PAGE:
Support The Moscow Times!

O1 Properties Pulls IPO, Blames Instability on World Bourses

O1 Properties owns high-end Moscow office centers, including the revamped Stanislavsky Factory complex. courtesy of o1 properties

Blame it on the Greeks.

Just three weeks after announcing its long-awaited initial public offering plans, O1 Properties, an owner of high-end office complexes in Moscow, is abandoning its IPO because of roiling stock markets, the company said.

The Russian stock market has dropped precipitously in recent weeks, and the company is ending its road show rather than waiting out the market "because nobody knows when it's going to stop falling," said Arina Slynko, communications director at O1 Properties.

Even smaller declines in European markets are "more than enough for investors to be concerned," Slynko said in a Friday telephone interview.

The MICEX stock index has declined almost 16 percent since March 11, while European investors have been kept on the edge of their seats by the daily updates on bailout news for Greece.

In a statement Thursday night, O1 Properties said it was canceling the launch of its IPO "due to adverse market conditions." It had planned to raise about $425 million on the London Stock Exchange with a price range of $11 to $13 per share.

"We may consider returning to the equity markets and launching an IPO at another time in the future," O1 Properties chief executive Dmitry Mints said in the statement.

The company said the change of plans wasn't because of lack of interest. During its international road show, which began May 1, potential investors expressed interest in the company's offering, Slynko said.

When it announced the IPO plans on April 18, the company said the proceeds would be used "principally" for funding two acquisitions of Class A business centers in Moscow and for repaying loans.

As to whether those plans are now suspended, Slynko said in an e-mail that the IPO is "only one of the options we are considering" for financing. "Right now we are about to determine what kind of strategy we will ultimately use," she added.

The company's portfolio comprises eight office centers in the capital, such as Vivaldi Plaza, Olympia Park and Lesnaya Plaza, three of which are newly completed. It also has two sites under development.

The outlook for commercial real estate is optimistic, said Charles Boudet, managing director for Jones Lang LaSalle in Russia & CIS. The real estate consulting firm has served as middleman for many leasing deals in Olympia Park and Vivaldi Plaza.

At both O1 Properties and other sites, "the deals that we've been closing include a component of growth," he said, with companies opting for bigger office spaces and continuing a trend that started in the second half of 2010.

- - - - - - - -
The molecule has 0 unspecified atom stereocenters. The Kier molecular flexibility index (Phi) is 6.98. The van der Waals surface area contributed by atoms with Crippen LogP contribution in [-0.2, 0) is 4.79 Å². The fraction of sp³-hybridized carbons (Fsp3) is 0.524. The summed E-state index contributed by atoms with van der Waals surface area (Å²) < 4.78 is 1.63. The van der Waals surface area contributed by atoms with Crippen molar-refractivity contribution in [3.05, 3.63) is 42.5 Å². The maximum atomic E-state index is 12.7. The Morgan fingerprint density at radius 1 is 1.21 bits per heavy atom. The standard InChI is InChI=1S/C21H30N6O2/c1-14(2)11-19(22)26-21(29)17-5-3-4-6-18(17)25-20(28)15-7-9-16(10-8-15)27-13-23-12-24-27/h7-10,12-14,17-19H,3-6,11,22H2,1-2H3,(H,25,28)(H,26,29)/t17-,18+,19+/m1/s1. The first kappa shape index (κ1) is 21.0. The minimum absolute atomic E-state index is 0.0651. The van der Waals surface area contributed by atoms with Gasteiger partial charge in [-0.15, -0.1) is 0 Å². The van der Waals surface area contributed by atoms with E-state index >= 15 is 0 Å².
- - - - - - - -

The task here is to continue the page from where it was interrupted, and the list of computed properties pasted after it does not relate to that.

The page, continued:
In August, Kaspersky Lab announced that it had leased about 30,000 square meters in Olympia Park, which meant that the Russian anti-virus software maker took nearly 65 percent of the leasable area at the complex.

Originally, Kaspersky had sought only about 20,000 square meters for its new headquarters, Boudet said.

He said the market is tougher on an economically sensitive sector like real estate than on other IPO plays. "When you're going to an IPO with commercial real estate, you're not Facebook," he said.

Mark Rubinstein, head of research for investment firm Metropol, echoed that idea. "Real estate — and developers in particular — is the most volatile sector," Rubinstein said. Factoring in the volatility of the Russian market at large, "it becomes very, very risky at this point" for the O1 Properties offering, he said.

The company's decision to end its road show instead of riding out the market was "cautious," Rubinstein said.

He said O1 Properties should delay its IPO launch until the market is smoother and "appetites" for investments in real estate development "recover over the next two to four months."

Morgan Stanley and VTB Capital were the joint global coordinators for the offering. Morgan Stanley, UBS Investment Bank and VTB Capital were joint bookrunners, and UniCredit Bank was the co-lead manager.

Read more

Independent journalism isn’t dead. You can help keep it alive.

As the only remaining independent, English-language news source reporting from Russia, The Moscow Times plays a critical role in connecting Russia to the world.

Editorial decisions are made entirely by journalists in our newsroom, who adhere to the highest ethical standards. We fearlessly cover issues that are often considered off-limits or taboo in Russia, from domestic violence and LGBT issues to the climate crisis and a secretive nuclear blast that exposed unknowing doctors to radiation.

As we approach the holiday season, please consider making a one-time donation — or better still a recurring donation — to The Moscow Times to help us continue producing vital, high-quality journalism about the world’s largest country.